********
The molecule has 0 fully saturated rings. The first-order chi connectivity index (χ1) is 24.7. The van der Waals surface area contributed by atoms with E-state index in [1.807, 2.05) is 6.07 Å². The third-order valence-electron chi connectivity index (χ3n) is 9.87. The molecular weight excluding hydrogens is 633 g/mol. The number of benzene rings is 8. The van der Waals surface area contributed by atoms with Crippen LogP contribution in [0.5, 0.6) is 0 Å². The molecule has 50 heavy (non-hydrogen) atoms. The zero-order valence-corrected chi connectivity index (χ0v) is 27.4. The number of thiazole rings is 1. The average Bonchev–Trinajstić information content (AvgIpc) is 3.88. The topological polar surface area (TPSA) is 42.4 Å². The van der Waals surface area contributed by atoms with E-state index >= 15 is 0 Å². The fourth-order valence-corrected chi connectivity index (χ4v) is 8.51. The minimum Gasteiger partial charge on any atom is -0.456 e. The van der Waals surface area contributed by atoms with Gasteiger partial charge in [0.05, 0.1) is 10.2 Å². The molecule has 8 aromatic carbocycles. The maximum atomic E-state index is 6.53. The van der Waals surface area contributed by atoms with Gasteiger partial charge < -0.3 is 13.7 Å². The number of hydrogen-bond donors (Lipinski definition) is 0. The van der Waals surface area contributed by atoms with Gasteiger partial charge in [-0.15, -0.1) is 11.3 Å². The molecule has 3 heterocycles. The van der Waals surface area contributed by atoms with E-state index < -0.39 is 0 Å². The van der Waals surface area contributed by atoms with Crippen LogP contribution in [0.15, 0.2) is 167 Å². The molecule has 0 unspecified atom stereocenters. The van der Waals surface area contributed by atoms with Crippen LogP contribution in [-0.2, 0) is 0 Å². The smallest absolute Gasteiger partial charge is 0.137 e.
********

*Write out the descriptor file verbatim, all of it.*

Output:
The molecule has 0 fully saturated rings. The first-order chi connectivity index (χ1) is 24.7. The van der Waals surface area contributed by atoms with E-state index in [1.807, 2.05) is 6.07 Å². The third-order valence-electron chi connectivity index (χ3n) is 9.87. The molecular weight excluding hydrogens is 633 g/mol. The number of benzene rings is 8. The van der Waals surface area contributed by atoms with Crippen LogP contribution in [0.5, 0.6) is 0 Å². The molecule has 50 heavy (non-hydrogen) atoms. The zero-order valence-corrected chi connectivity index (χ0v) is 27.4. The number of thiazole rings is 1. The average Bonchev–Trinajstić information content (AvgIpc) is 3.88. The topological polar surface area (TPSA) is 42.4 Å². The van der Waals surface area contributed by atoms with E-state index >= 15 is 0 Å². The fourth-order valence-corrected chi connectivity index (χ4v) is 8.51. The minimum Gasteiger partial charge on any atom is -0.456 e. The van der Waals surface area contributed by atoms with Gasteiger partial charge in [0.05, 0.1) is 10.2 Å². The molecule has 8 aromatic carbocycles. The maximum atomic E-state index is 6.53. The van der Waals surface area contributed by atoms with Gasteiger partial charge < -0.3 is 13.7 Å². The number of hydrogen-bond donors (Lipinski definition) is 0. The van der Waals surface area contributed by atoms with Gasteiger partial charge in [-0.15, -0.1) is 11.3 Å². The molecule has 3 heterocycles. The van der Waals surface area contributed by atoms with E-state index < -0.39 is 0 Å². The van der Waals surface area contributed by atoms with Crippen LogP contribution in [0.15, 0.2) is 167 Å². The molecule has 0 unspecified atom stereocenters. The van der Waals surface area contributed by atoms with Crippen LogP contribution in [-0.2, 0) is 0 Å². The smallest absolute Gasteiger partial charge is 0.137 e.